Gerbin: Both Western States last year and the recent World Championships gave me the confidence that I do deserve to be racing in the front. Last year at Western States it was a lot of, “Oh my gosh, look at who I’m running next to!” I was running next to a lot of people who I look up to in the sport. There’s a lot of impostor syndrome of, Do I deserve to be here? What am I doing?

Everyone was so nice, so that was one of the coolest things last year–running alongside women who are idols to me. That was really cool. Coming into this year, I feel less pressure, less nervous. I just feel excited to go out and run. Running in the Northwest, I’ve done a lot of local races and the people I’ve met through those. So last year I had that support, a lot of people back home rooting for me. But coming here I felt like I didn’t really know anybody. So it’s fun now this year – there’s a lot more familiar faces. I’ve been on the course. I think I’m going into it knowing that I’ve had quite a few good races so I can trust myself, run my own race and then put that together to have a solid finish. I’m hoping I can do the same.

iRunFar—Hicks: Strategically, how did the race go last year? Numbers-wise, you started decently far back in the field, like 15th place or so and then you gently moved up throughout the race. Then it looked like there were turbo chargers that just turned on when you were on California Street. That’s how it went numbers-wise. Then, when you crossed the finish, you had so much bounce as you were coming around the track, I thought, That girl’s got a couple of intervals left in her. How did it feel strategically and physically for you?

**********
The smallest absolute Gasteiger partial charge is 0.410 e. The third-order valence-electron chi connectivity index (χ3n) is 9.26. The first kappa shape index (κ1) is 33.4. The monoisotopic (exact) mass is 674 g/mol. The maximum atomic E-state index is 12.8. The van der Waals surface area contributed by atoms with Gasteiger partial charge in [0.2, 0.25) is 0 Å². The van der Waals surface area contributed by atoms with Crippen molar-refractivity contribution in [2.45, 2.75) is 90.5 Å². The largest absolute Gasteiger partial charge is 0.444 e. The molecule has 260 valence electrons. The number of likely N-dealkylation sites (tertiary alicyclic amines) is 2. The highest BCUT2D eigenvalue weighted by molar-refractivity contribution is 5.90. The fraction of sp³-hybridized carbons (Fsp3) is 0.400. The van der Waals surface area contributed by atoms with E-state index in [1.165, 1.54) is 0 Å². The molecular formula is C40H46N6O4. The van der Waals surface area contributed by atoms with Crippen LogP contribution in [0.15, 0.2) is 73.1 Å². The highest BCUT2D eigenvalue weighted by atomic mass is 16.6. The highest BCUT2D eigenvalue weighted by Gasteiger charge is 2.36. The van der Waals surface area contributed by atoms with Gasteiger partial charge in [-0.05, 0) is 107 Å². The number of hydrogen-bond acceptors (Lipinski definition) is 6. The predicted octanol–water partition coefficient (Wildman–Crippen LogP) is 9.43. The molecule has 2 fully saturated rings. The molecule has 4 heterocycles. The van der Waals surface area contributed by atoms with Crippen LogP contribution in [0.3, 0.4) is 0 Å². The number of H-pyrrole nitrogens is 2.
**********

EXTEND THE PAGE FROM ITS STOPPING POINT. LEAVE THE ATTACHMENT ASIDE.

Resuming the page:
Gerbin: Last year, Western States was my second 100-mile race. So I had a feeling of what those later miles in the race would feel like, but there’s still so much that’s unknown. It’s hard to know what to predict, but you have to know what your strengths are and keep that in mind as you’re planning out the race.

I know that I tend to be a second-half runner. Especially with the high-country conditions last year, I’m like, Okay, I’m going to run by feel, run conservatively but at a pace that would still put me in a good striking distance to make it into the top 10. I got some good advice that a lot of people know, too: the race starts at Foresthill. That’s where I was picking up my pacer. My husband, Ely, paced me from Foresthill to Green Gate. So I wanted to get to him still able to run so we could have some fun, and that’s where we started passing people.

Then my friend Ladia Albertson-Junkans, who just ran the Broken Arrow Skyrace last weekend, paced me from Green Gate to the finish. She’s such a speedster, I was like “I need to get to her being able to run. I don’t know if she can run slow.” That was fun. And it’s always fun feeling–relatively speaking–stronger toward the end of the race. It’s fun chasing people down.

iRunFar—Bowman: You and Jeff Browning almost had identical races, looking back at last year. You were both outside of the top 10 and then at Foresthill started moving through the entire field and both finished fourth. Looking back, it’s cool to see that. You mentioned the snow last year and the difficult conditions. It was a slow year comparatively. This year is setting up to be one of the hotter–if not the hottest–races in Western States history. Have you done anything specific to prepare for the elements this year that you think will help you be more successful?